Morgan joined two other “M*A*S*H” stars in a spinoff, “AfterMASH,” that continued their storylines back home after the war. Potter was administrator of a veteran’s hospital in Missouri. The show lasted from 1983 to 1985.

Early Years

“It was hard to say goodbye to ‘M*A*S*H,’” Morgan said. “I could have done it another 10 years.”

Harry Bratsberg was born on April 10, 1915, in Detroit, where his father, Henry, worked for the automobile company founded by World War I fighter pilot Eddie Rickenbacker.

Henry and Hannah Bratsberg raised Harry and his two younger siblings in Muskegon, Michigan. Harry later appeared in plays as Harry “Bratsburg,” changed his name to Henry Morgan after moving to Hollywood, then -- after realizing there was a radio comedian by that name -- settled on Harry Morgan.

As a teenager, he aspired to be a lawyer and was part of a champion debating team in high school. He began studying at the University of Chicago but ran out of money and went to work for a Muskegon office-furniture maker, Shaw-Walker.

The company sent him to Washington, where he became involved in the Civic Theater. He said his first performance was in “The Front Page.”

Working With Fonda

“I wasn’t enjoying selling office equipment; I wasn’t selling much of it, actually,” Morgan recalled. So he tried summer stock in Mount Kisco, New York, and Westport, Connecticut.

He acted alongside Henry Fonda in a stage production of “The Virginian,” became friends with actress Frances Farmer, through whom he met his wife, Eileen Detchon, and joined the Group Theatre in New York, where he worked with Elia Kazan and Lee Strasberg.

Morgan’s stage career culminated in a role on Broadway in the Group Theatre’s production of the Clifford Odets play “Golden Boy,” about a young man torn between pursuing paydays in boxing or his love of the violin.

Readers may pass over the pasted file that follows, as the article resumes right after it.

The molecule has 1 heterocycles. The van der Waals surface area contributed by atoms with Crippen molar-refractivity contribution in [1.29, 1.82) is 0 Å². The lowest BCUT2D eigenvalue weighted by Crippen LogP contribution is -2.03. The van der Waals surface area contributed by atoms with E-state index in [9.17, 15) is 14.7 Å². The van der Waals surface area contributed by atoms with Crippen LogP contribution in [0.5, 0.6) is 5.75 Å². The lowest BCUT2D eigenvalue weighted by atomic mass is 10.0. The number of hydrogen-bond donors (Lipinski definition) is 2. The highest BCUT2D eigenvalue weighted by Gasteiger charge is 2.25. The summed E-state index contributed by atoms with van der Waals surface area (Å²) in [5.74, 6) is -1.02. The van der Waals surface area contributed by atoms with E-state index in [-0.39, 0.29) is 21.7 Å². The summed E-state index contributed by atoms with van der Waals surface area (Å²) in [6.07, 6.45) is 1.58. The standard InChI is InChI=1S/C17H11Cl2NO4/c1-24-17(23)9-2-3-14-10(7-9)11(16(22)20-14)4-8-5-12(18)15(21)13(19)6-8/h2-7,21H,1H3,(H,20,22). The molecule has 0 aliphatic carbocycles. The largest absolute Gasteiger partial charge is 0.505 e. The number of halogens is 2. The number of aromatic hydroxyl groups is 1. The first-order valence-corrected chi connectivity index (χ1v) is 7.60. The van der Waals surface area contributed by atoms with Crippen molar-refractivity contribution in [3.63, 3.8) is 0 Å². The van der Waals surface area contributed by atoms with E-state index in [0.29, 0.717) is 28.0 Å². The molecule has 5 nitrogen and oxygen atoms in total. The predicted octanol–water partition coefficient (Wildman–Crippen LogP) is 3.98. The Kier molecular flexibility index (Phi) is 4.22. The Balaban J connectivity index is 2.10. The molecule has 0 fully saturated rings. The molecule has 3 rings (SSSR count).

After moving to Hollywood with his wife in 1942, Morgan signed with 20th Century Fox and began his film career with “To the Shores of Tripoli” (1942), which starred Maureen O’Hara and Randolph Scott.

Television Career

He said his favorite movie was “The Ox-Bow Incident” (1943), a Western nominated for an Academy Award as best picture. Morgan and Fonda played cowboys who witness vigilante justice.

On television, Morgan performed in the CBS situation comedy “December Bride” from 1954 to 1959 and its spinoff, “Pete and Gladys,” from 1960 to 1962.

He played Bill Gannon, the new partner of Sergeant Joe Friday (Jack Webb), when Webb resurrected the TV series “Dragnet” in 1967.

He made his first appearance on “M*A*S*H” in a guest role in 1974, one year before joining the show fulltime. He played the decorated and mentally unbalanced General Bartford Hamilton Steele, whose visit causes havoc in the military hospital unit.

With Detchon, Morgan had four sons, three of whom survive him. After her death in 1985, Morgan married the former Barbara Bushman Quine in 1986.

To contact the reporter on this story: Laurence Arnold in Washington at larnold4@bloomberg.net.

To contact the editor responsible for this story: Charles W. Stevens at cstevens@bloomberg.net